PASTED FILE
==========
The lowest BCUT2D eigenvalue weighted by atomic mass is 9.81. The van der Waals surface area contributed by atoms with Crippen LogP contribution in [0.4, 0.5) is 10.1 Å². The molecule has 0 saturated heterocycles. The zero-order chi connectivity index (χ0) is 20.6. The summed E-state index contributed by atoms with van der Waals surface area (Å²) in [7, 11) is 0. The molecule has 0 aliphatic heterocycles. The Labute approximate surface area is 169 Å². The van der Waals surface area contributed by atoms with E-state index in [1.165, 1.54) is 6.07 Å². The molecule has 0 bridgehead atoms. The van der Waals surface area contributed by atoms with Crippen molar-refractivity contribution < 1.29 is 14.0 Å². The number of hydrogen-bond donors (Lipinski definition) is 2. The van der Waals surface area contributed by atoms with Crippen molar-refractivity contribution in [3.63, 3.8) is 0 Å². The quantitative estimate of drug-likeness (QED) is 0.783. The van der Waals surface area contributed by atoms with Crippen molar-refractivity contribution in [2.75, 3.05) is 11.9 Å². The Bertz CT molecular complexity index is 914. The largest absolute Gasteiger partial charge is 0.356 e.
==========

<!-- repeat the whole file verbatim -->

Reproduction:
The lowest BCUT2D eigenvalue weighted by atomic mass is 9.81. The van der Waals surface area contributed by atoms with Crippen LogP contribution in [0.4, 0.5) is 10.1 Å². The molecule has 0 saturated heterocycles. The zero-order chi connectivity index (χ0) is 20.6. The summed E-state index contributed by atoms with van der Waals surface area (Å²) in [7, 11) is 0. The molecule has 0 aliphatic heterocycles. The Labute approximate surface area is 169 Å². The van der Waals surface area contributed by atoms with E-state index in [1.165, 1.54) is 6.07 Å². The molecule has 0 bridgehead atoms. The van der Waals surface area contributed by atoms with Crippen molar-refractivity contribution < 1.29 is 14.0 Å². The number of hydrogen-bond donors (Lipinski definition) is 2. The van der Waals surface area contributed by atoms with Crippen molar-refractivity contribution in [3.63, 3.8) is 0 Å². The quantitative estimate of drug-likeness (QED) is 0.783. The van der Waals surface area contributed by atoms with Crippen molar-refractivity contribution in [2.75, 3.05) is 11.9 Å². The Bertz CT molecular complexity index is 914. The largest absolute Gasteiger partial charge is 0.356 e.